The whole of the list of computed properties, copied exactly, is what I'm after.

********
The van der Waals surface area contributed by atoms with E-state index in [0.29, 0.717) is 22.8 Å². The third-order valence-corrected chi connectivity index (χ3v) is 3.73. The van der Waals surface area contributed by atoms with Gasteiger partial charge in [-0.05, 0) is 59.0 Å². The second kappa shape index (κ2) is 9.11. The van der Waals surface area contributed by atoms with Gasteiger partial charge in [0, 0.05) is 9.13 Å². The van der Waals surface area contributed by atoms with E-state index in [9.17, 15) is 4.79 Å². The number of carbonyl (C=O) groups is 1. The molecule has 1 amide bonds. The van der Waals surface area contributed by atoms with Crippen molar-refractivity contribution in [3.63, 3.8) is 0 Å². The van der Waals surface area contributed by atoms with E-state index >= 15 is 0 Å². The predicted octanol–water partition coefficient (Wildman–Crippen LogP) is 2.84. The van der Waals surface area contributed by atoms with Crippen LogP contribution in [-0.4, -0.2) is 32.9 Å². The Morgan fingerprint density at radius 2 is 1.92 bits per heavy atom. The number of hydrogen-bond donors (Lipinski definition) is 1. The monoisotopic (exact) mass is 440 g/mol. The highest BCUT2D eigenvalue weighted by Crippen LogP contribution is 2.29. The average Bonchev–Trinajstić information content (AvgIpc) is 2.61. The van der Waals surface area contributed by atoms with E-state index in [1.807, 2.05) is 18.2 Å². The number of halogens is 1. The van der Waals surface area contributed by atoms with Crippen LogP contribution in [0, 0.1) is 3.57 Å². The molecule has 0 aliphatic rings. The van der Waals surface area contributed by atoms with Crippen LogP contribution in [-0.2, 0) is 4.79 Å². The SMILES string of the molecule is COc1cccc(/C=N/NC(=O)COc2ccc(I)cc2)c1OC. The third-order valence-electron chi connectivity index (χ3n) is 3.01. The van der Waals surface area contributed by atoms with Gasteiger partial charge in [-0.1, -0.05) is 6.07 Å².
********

The van der Waals surface area contributed by atoms with E-state index in [0.29, 0.717) is 22.8 Å². The third-order valence-corrected chi connectivity index (χ3v) is 3.73. The van der Waals surface area contributed by atoms with Gasteiger partial charge in [-0.05, 0) is 59.0 Å². The second kappa shape index (κ2) is 9.11. The van der Waals surface area contributed by atoms with Gasteiger partial charge in [0, 0.05) is 9.13 Å². The van der Waals surface area contributed by atoms with E-state index in [9.17, 15) is 4.79 Å². The number of carbonyl (C=O) groups is 1. The molecule has 1 amide bonds. The van der Waals surface area contributed by atoms with Crippen molar-refractivity contribution in [3.63, 3.8) is 0 Å². The van der Waals surface area contributed by atoms with E-state index >= 15 is 0 Å². The predicted octanol–water partition coefficient (Wildman–Crippen LogP) is 2.84. The van der Waals surface area contributed by atoms with Crippen LogP contribution in [-0.4, -0.2) is 32.9 Å². The Morgan fingerprint density at radius 2 is 1.92 bits per heavy atom. The number of hydrogen-bond donors (Lipinski definition) is 1. The monoisotopic (exact) mass is 440 g/mol. The highest BCUT2D eigenvalue weighted by Crippen LogP contribution is 2.29. The average Bonchev–Trinajstić information content (AvgIpc) is 2.61. The van der Waals surface area contributed by atoms with E-state index in [1.807, 2.05) is 18.2 Å². The number of halogens is 1. The van der Waals surface area contributed by atoms with Crippen LogP contribution in [0, 0.1) is 3.57 Å². The molecule has 0 aliphatic rings. The van der Waals surface area contributed by atoms with Crippen LogP contribution in [-0.2, 0) is 4.79 Å². The SMILES string of the molecule is COc1cccc(/C=N/NC(=O)COc2ccc(I)cc2)c1OC. The third-order valence-electron chi connectivity index (χ3n) is 3.01. The van der Waals surface area contributed by atoms with Gasteiger partial charge in [-0.1, -0.05) is 6.07 Å².